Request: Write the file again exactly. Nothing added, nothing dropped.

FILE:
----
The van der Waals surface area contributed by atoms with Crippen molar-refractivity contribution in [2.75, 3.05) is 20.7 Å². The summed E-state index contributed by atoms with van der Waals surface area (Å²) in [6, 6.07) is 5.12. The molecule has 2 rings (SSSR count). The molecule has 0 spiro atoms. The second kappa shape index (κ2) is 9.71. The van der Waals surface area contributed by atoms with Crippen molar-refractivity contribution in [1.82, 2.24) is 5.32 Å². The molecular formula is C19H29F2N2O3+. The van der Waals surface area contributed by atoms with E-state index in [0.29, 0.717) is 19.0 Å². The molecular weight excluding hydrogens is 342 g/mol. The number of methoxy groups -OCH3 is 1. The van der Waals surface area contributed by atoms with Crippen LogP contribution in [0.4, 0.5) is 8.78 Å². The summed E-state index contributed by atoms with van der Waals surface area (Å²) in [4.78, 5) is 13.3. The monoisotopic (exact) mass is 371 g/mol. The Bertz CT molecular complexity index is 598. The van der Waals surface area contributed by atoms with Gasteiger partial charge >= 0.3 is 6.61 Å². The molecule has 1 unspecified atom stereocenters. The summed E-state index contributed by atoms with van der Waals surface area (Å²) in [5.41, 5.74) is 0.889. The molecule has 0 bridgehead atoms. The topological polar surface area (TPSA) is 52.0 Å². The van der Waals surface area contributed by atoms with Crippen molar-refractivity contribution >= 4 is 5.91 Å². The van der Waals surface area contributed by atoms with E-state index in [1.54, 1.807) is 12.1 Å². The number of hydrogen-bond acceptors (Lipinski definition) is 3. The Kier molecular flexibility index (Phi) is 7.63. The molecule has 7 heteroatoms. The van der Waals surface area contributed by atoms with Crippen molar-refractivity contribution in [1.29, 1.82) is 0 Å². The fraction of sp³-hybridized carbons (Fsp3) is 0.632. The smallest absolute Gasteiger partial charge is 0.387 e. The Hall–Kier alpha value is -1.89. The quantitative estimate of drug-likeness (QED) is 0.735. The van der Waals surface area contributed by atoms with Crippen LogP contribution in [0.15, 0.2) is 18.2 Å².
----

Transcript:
The van der Waals surface area contributed by atoms with Crippen molar-refractivity contribution in [2.75, 3.05) is 20.7 Å². The summed E-state index contributed by atoms with van der Waals surface area (Å²) in [6, 6.07) is 5.12. The molecule has 2 rings (SSSR count). The molecule has 0 spiro atoms. The second kappa shape index (κ2) is 9.71. The van der Waals surface area contributed by atoms with Crippen molar-refractivity contribution in [1.82, 2.24) is 5.32 Å². The molecular formula is C19H29F2N2O3+. The van der Waals surface area contributed by atoms with E-state index in [0.29, 0.717) is 19.0 Å². The molecular weight excluding hydrogens is 342 g/mol. The number of methoxy groups -OCH3 is 1. The van der Waals surface area contributed by atoms with Crippen LogP contribution in [0.4, 0.5) is 8.78 Å². The summed E-state index contributed by atoms with van der Waals surface area (Å²) in [4.78, 5) is 13.3. The monoisotopic (exact) mass is 371 g/mol. The Bertz CT molecular complexity index is 598. The van der Waals surface area contributed by atoms with Gasteiger partial charge >= 0.3 is 6.61 Å². The molecule has 1 unspecified atom stereocenters. The summed E-state index contributed by atoms with van der Waals surface area (Å²) in [5.41, 5.74) is 0.889. The molecule has 0 bridgehead atoms. The topological polar surface area (TPSA) is 52.0 Å². The van der Waals surface area contributed by atoms with Crippen molar-refractivity contribution >= 4 is 5.91 Å². The van der Waals surface area contributed by atoms with E-state index in [1.54, 1.807) is 12.1 Å². The number of hydrogen-bond acceptors (Lipinski definition) is 3. The Kier molecular flexibility index (Phi) is 7.63. The molecule has 7 heteroatoms. The van der Waals surface area contributed by atoms with Crippen molar-refractivity contribution in [1.29, 1.82) is 0 Å². The fraction of sp³-hybridized carbons (Fsp3) is 0.632. The smallest absolute Gasteiger partial charge is 0.387 e. The Hall–Kier alpha value is -1.89. The quantitative estimate of drug-likeness (QED) is 0.735. The van der Waals surface area contributed by atoms with Crippen LogP contribution in [0.15, 0.2) is 18.2 Å².